Your product + brand is instantly showcased to a whole new market-– and sometimes a much, much larger one. You can EASILY pitch your products to bloggers and influencers (and even fellow Etsy shop owners if you’re nervous about the other two!) that have significantly larger audiences than you. I’ve found that a sort of “sweet spot” for working with collaborators is finding those that have AT LEAST 5 thousand more followers/email subscribers than you. You can absolutely go even bigger (or smaller) than that, but know that I’ve personally found that to be a numbers game that works in my favor. But honestly, there is a whole new audience of people just WAITING to fall head-over-heels, all the heart eye emojis in LOVE with your products– they just need to be shown them!
Another reason why I love collaborations? They can be an EXTREMELY passive marketing strategy. Like, seriously. Besides creating the product + shipping it off to the blogger or influencer, you don’t have to do anything else! Now, obviously, that’s just ONE type of very basic collaboration– and there are MANY more options out there that range in degrees of complexity– but once done “your part” of the collaboration, your collaboration buddy will carry you the rest of the way– and probably share some professional photos and posts that you can promote to your audience as well. Free professional lifestyle photos of your product? That’s what we call a win-win-win 🙂
And finally, collaborations are amazing because you gain INSTANT credibility. If a well-known blogger is showing off your product, you better believe that people are going to start taking notice and view you as more of a boutique shop instead of “just another Etsy shop.” The blogger or social media influencer or fellow Etsy shop owner took the time to notice you– yes, even if YOU were the one that reached out–so why wouldn’t their audience take notice of you as well?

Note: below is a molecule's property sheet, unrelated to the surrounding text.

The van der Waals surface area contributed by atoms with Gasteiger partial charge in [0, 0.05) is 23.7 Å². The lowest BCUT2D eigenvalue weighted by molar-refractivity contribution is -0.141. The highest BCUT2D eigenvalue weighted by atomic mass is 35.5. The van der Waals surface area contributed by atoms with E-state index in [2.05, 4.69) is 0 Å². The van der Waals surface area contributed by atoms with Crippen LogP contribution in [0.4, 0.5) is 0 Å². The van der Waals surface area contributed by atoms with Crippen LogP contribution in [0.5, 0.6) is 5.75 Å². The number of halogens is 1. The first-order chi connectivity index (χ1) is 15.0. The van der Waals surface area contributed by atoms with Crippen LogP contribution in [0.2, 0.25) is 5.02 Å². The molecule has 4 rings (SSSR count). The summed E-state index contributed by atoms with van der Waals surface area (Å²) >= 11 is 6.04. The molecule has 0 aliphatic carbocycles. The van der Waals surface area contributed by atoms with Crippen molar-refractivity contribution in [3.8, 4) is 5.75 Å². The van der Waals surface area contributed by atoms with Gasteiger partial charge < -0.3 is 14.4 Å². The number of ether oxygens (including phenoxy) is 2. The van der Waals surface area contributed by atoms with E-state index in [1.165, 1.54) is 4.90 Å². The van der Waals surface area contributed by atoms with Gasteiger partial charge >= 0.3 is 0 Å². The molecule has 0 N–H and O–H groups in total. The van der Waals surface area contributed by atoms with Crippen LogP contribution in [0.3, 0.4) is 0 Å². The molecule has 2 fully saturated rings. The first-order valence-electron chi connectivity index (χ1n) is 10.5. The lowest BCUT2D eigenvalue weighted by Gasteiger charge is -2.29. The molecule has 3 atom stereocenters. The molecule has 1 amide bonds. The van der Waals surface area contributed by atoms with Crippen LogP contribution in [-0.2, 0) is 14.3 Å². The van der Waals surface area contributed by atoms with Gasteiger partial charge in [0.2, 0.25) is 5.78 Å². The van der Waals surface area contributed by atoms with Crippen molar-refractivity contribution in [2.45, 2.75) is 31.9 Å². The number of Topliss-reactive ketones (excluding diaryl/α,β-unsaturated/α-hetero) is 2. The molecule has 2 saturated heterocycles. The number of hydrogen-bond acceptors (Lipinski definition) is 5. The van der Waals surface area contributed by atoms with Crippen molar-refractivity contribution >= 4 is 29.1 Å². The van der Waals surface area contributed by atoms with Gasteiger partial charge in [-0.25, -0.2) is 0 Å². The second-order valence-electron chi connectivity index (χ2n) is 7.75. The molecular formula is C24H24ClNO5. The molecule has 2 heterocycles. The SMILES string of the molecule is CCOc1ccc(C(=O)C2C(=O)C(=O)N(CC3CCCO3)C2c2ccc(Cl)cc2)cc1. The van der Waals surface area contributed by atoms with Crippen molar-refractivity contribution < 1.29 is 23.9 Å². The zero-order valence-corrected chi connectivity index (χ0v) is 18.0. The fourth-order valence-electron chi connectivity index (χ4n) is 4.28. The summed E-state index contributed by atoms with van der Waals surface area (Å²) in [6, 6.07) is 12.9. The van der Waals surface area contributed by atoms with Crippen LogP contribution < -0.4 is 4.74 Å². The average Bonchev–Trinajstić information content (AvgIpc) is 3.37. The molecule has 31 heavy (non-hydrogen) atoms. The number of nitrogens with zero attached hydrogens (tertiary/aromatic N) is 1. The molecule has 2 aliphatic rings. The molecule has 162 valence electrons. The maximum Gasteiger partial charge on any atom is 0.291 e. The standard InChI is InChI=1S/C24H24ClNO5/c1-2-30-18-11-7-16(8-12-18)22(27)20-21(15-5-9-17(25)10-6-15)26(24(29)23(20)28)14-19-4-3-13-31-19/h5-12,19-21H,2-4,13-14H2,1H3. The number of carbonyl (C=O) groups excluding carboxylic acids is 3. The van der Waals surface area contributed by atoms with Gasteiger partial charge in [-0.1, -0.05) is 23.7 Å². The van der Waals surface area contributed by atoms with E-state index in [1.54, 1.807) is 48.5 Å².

Add to that the fact that nearly every time I’ve worked on a collaboration with some, I’ve received a HUGE spike in sales immediately following the post/promoting, and the free residual traffic for MONTHS afterwards, and trust me– collaborations are a strategy you do NOT want to skip.
With my Etsy shop, LittleHighbury, I’ve done my fair share of collaborations and to be honest? Not all of them went very well. I’ve definitely learned A LOT about what goes into a successful collaboration. And if my poor experiences mean that I can share some of my wisdom with you so that you can avoid the pitfalls I crashed into? Well, all the better 🙂
So let’s talk about some guidelines to follow when getting started with collaborations:
Let me start out by saying this: Just because a potential collaborator has an audience–even if it’s an incredibly large one– it doesn’t mean that they are your audience.
Ignoring this and focusing on just the “vanity numbers” — meaning the number of followers or email subscribers or blog readers– is the part where most Etsy sellers fall short and start giving away free product to anyone and everyone and then become discouraged when they don’t see an increase in sales.
Example: If you sell children’s clothes at boutique prices (because they’re worth it, obviously!), sending free samples off to a blogger that blogs about budgeting or coupons is NOT going to bring you any sales. Even if she posts ridiculously beautiful photos. Even if she writes insanely captivating posts. Even if she has 100,000 followers–they are followers that are not going to be interested in your product. #truestory
I actually did this more than once in my early days– I sent away free baby headbands and swaddles to a DIY crafting blogger that I absolutely ADORED because she was having a new baby.
And yes, she posted 2-3 times about my product and shared it with her followers.
And yes, most of them tagged their friends in the comments and said “OMG we could make those!”